Warnings

Thousands of California dam evacuees allowed to go home, told to stay prepared

Claudia Cowan reports from Oroville

 

Authorities lifted an evacuation order Tuesday for nearly 200,000 California residents who live below the nation's tallest dam with a damaged spillway that threatened to collapse and cause catastrophic flooding.

Butte County Sheriff Kory Honea said at a press conference that experts found no additional damage to "compromise the overall integrity" of the emergency spillway to the Oroville Dam, and that residents should stay prepared. 

Residents returning home should be prepared for "the prospect that we will issue another evacuation order," Honea said, adding that people may be forced to leave again "if the situation changes." 

Honea said the water level at the lake behind dam is low enough to handle additional rain from an expected storm this week.

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Bill Croyle, the acting director of the California Department of Water Resources, said the affected area of the emergency spillway has been "stable for four days." Crews also dropped giant sandbags, cement blocks and boulders on damaged areas Tuesday.

"We're aggressively attacking the erosion concerns that have been identified," Croyle said. 

The water agency is going to take "additional actions" to make sure to withdraw water directly from the reservoir to try to avoid using the emergency spillway. 

"Our goal is remove as much water as we can from the reservoir to not be able to use it," Croyle said, referring to the spillway. "If we have to use it, we want it to make sure it can take higher flows."

Officials had ordered residents to flee to higher ground Sunday after fearing a never-before-used emergency spillway was close to failing and sending a 30-foot wall of water into communities downstream.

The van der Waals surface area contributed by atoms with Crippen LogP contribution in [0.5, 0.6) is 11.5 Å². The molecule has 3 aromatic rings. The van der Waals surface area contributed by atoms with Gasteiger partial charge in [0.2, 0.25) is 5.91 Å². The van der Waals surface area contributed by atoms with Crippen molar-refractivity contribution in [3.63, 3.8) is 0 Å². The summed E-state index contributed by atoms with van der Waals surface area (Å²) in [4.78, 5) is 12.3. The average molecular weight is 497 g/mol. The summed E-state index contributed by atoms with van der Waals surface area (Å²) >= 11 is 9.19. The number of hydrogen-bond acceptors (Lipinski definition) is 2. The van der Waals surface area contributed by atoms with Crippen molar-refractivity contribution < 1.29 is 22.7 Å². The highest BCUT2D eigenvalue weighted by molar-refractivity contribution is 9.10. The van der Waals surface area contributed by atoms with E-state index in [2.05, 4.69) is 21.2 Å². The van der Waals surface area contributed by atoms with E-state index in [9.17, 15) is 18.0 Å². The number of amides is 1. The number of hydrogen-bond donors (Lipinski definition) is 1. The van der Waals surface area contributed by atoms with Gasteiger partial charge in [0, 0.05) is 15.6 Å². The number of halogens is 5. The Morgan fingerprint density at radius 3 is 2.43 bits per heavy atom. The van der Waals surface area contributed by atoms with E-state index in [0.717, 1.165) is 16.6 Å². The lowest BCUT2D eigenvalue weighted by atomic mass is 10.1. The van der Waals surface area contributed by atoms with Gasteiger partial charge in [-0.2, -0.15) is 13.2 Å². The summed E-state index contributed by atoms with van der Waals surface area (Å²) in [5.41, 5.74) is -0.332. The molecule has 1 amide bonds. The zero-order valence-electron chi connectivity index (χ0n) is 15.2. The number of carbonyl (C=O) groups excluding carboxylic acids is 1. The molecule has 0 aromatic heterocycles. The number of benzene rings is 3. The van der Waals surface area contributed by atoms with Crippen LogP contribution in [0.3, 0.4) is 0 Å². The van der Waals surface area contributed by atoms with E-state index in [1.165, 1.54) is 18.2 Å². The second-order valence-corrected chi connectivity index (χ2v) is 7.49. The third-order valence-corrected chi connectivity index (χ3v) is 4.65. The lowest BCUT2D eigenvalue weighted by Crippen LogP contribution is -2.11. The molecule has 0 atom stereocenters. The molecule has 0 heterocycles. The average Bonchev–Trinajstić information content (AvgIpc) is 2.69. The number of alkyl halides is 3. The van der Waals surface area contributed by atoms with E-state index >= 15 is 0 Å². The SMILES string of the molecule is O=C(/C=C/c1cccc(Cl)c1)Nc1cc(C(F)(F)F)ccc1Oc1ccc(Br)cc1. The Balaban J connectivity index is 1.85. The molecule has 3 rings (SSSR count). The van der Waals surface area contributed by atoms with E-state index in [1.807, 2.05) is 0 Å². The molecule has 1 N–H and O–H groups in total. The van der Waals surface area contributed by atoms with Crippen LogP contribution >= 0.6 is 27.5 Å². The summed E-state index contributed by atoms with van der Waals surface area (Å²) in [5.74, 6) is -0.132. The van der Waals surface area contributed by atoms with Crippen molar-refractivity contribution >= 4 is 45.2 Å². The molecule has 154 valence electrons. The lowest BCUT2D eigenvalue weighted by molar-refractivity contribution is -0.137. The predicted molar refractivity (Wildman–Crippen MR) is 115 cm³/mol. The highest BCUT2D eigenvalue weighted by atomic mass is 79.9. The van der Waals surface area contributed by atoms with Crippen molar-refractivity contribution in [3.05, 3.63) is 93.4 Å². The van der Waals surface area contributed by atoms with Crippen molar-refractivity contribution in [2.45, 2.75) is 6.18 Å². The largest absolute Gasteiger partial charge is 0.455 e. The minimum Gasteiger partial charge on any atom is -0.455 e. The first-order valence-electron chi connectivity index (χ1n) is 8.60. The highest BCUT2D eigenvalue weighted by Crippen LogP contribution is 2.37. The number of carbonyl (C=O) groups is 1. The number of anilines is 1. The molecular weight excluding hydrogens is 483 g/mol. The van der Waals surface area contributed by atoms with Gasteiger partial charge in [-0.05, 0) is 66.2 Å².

Over the weekend, the swollen lake spilled down the unpaved emergency spillway for nearly 40 hours, leaving it badly eroded. The problem occurred six days after engineers discovered a growing hole in the dam's main, concrete spillway.

Officials defended the decision to suddenly call for mass evacuations Sunday, just a few hours after saying the situation was stable, forcing families to rush to pack up and get out.

"There was a lot of traffic. It was chaos," said Robert Brabant, an Oroville resident who evacuated with his wife, son, dogs and cats. "It was a lot of accidents. It was like people weren't paying attention to other people."

California Gov. Jerry Brown said the federal government has approved aid to support the rebuilding of the shore of the damaged dam and help the affected communities.

Brown said the Federal Emergency Management Agency approved two recent aid requests made by his office. Last week, Brown requested a presidential disaster declaration for California to reinforce recovery efforts following January storms that caused flooding, mudslides, power outages and damaged critical infrastructure across the state.

The governor thanked FEMA for moving quickly, saying "the federal aid will get money and resources where it's needed most."

Earlier Tuesday, White House Press Secretary Sean Spicer said President Donald Trump is keeping a "close eye" on the public safety crisis caused by the Oroville Dam.

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The Associated Press contributed to this report.